Trust Meltdown VI
When the global economic crisis hit in 2007/2008 it seemed, at first, to be a sudden event, not the start of a long-term change in the way we view our key corporate, governmental, and social institutions. Unfortunately, that crisis ushered in the start of the global trust meltdown, which has been exemplified by a loss of faith in banks, regulators, and governments.
Banks are now portrayed in the media with a level of negativity in line with industries that have been framed as posing an active risk to the lives of their customers and employees. Regulators are often viewed as ineffectual, while the quality of corporate evaluations from ratings agencies isn’t even examined.
Media Tenor’s Trust Meltdown VI provides a scientific perspective on the state of trust around the world. With analysis focused on North America, Europe, Asia, and Africa, Trust Meltdown VI looks not just at causes, but at potential solutions. These include improved transparency and communications, a renewed focus on ESG that goes beyond green-washing, and the potential benefits of positive news.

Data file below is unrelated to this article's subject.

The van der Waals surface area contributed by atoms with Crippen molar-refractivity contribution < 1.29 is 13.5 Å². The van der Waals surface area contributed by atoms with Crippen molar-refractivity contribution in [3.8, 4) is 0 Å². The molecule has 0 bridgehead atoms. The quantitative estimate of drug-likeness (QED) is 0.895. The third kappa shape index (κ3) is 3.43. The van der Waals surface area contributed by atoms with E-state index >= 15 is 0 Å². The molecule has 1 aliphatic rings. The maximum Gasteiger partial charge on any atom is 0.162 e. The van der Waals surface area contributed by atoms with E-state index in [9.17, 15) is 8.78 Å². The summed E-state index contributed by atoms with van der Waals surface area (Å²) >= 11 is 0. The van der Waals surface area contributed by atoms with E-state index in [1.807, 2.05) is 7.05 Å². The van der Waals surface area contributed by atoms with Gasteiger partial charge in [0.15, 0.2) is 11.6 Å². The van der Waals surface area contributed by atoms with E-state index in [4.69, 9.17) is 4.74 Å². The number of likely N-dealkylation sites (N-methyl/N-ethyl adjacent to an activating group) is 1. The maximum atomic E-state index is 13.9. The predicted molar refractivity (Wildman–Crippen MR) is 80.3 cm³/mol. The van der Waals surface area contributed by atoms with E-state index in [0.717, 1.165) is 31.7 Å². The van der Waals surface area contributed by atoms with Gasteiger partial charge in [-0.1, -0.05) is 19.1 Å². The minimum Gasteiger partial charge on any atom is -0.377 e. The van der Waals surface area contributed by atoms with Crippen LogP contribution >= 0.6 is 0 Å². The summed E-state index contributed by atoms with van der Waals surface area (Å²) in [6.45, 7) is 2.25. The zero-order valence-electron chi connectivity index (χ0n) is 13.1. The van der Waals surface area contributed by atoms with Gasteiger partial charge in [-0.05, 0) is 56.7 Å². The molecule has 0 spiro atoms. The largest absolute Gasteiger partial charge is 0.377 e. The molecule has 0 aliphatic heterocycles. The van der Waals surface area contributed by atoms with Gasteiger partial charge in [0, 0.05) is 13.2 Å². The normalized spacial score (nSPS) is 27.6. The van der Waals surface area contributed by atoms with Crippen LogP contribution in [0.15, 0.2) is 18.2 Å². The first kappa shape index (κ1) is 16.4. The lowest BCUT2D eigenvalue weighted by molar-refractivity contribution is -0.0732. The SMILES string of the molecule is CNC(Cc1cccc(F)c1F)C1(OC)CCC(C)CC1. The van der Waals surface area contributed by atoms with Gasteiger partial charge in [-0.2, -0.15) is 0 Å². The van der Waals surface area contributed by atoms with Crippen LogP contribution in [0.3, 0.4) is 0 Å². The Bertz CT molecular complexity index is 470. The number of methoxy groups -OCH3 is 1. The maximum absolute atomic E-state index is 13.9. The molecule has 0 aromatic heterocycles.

Every year the trust meltdown continues presents lost opportunity, stability, and revenue. The ongoing nature of the trust meltdown also increases the amount of investment, work, and time it will take leading institutions and corporations to emerge from these conditions and return to benefitting to our social frameworks.
For over 20 years Media Tenor’s mission has been to contribute to objective, diverse, and newsworthy media content by bringing together the diverse parties. Media Tenor’s global research projects include analyses of election campaigns, investor relations, public diplomacy, corporate communications and other topics critical to news makers and news audiences.
Alfred Herrhausen, CEO Deutsche Bank 1930-1989:
“Most time is lost by not fully thinking things through”
Kofi Annan Trust Meltdown 1, 2009:
“There are many who rightly see the crisis as the consequence of failure to put economic policies at the service of the common good. In a highly interconnected world beset with shared problems, we cannot afford to get this wrong.”